Now, this is a provision that was ruled unlawful by a federal court and it's something that Republicans have criticized for some time. But it was something the Obama administration continued to do. And we should point out that the Trump administration continued to do up until this month, and the reason being is that it's very important to stabilize those insurance markets and there are many people, not just Democrats, but Republicans as well who are concerned that if these payments don't stay in place, that the -- that premiums for many Americans could skyrocket.
COOPER: In terms of the Iran deal, the president threaten to rip it up, he stopped short of doing that today though.
NOBLES: No, he did not rip it up by any stretch, Anderson. Instead he sent this provision to the Congress, and now Congress has 60 days to come up with a plan as it comes -- as it relates to Iran. And what he's hoping is that the Congress comes back with something that is a lot tougher on Iran with much stricter sanctions and forcing them to adhere to the letter of the law as it comes to this deal.
But it's important to point out, Anderson, that even the administration admits that Iran has lived up to their end of the bargain. They're just upset that they haven't followed the spirit of the law which is very difficult to understand and put a finger on. And there are members of his own administration including his secretary of state and his defense secretary who have recommended against this. Now it will be in the hands of Congress to decide what's going to happen, and the president said today that if Congress doesn't come up with a plan he likes, he may just pull the United States out of this deal with Iran.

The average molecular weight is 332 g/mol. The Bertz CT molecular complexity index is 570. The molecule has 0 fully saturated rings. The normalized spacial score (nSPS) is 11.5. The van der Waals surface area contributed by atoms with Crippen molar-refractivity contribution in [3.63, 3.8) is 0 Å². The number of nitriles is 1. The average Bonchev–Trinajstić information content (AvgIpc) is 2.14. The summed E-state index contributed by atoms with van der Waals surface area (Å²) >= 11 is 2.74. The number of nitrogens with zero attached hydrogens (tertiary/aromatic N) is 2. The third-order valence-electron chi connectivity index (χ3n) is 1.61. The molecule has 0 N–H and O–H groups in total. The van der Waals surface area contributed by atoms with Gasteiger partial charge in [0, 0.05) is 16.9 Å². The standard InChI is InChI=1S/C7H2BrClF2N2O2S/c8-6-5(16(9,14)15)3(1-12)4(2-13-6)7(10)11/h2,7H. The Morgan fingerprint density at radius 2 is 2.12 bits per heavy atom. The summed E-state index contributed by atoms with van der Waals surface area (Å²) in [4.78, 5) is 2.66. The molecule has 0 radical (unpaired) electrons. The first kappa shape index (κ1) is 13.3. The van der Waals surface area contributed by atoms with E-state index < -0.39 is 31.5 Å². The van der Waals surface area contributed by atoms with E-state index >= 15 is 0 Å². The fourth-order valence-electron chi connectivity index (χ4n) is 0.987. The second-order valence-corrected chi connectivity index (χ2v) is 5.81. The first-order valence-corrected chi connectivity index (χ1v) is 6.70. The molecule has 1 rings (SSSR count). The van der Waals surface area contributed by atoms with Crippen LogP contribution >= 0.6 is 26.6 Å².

[21:15:07] COOPER: Ryan Nobles, appreciate that. Our next guest is watcher on to nuclear program grow over the years to see the changes since the Joint Comprehensive Plan of Action, Former Director of National Intelligence, James Clapper, joins us now. So Director Clapper, I mean, President Trump today said the Iran was violating the spirit of this agreement.